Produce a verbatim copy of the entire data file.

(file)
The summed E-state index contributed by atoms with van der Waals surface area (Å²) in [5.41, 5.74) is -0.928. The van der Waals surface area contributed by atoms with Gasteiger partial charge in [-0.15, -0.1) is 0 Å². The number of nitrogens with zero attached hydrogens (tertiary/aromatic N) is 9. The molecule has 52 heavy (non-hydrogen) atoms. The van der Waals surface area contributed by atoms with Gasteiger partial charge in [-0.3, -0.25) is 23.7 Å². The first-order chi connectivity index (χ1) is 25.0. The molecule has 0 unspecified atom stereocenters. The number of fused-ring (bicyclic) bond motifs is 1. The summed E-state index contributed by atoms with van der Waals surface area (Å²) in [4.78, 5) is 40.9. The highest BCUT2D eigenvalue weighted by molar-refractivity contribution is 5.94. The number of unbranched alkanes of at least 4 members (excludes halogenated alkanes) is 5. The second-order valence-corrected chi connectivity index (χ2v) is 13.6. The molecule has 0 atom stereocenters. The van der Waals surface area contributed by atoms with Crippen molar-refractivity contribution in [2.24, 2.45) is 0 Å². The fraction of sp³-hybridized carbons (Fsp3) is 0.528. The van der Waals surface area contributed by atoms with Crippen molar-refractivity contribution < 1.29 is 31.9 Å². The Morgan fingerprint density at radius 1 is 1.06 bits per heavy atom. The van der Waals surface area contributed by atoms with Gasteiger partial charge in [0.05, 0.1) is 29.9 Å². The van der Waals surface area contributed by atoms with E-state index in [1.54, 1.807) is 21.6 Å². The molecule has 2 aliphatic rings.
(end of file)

The summed E-state index contributed by atoms with van der Waals surface area (Å²) in [5.41, 5.74) is -0.928. The van der Waals surface area contributed by atoms with Gasteiger partial charge in [-0.15, -0.1) is 0 Å². The number of nitrogens with zero attached hydrogens (tertiary/aromatic N) is 9. The molecule has 52 heavy (non-hydrogen) atoms. The van der Waals surface area contributed by atoms with Gasteiger partial charge in [-0.3, -0.25) is 23.7 Å². The first-order chi connectivity index (χ1) is 25.0. The molecule has 0 unspecified atom stereocenters. The number of fused-ring (bicyclic) bond motifs is 1. The summed E-state index contributed by atoms with van der Waals surface area (Å²) in [4.78, 5) is 40.9. The highest BCUT2D eigenvalue weighted by molar-refractivity contribution is 5.94. The number of unbranched alkanes of at least 4 members (excludes halogenated alkanes) is 5. The second-order valence-corrected chi connectivity index (χ2v) is 13.6. The molecule has 0 atom stereocenters. The van der Waals surface area contributed by atoms with Crippen molar-refractivity contribution in [2.24, 2.45) is 0 Å². The fraction of sp³-hybridized carbons (Fsp3) is 0.528. The van der Waals surface area contributed by atoms with Crippen molar-refractivity contribution < 1.29 is 31.9 Å². The Morgan fingerprint density at radius 1 is 1.06 bits per heavy atom. The van der Waals surface area contributed by atoms with Gasteiger partial charge in [0.05, 0.1) is 29.9 Å². The van der Waals surface area contributed by atoms with E-state index in [1.54, 1.807) is 21.6 Å². The molecule has 2 aliphatic rings.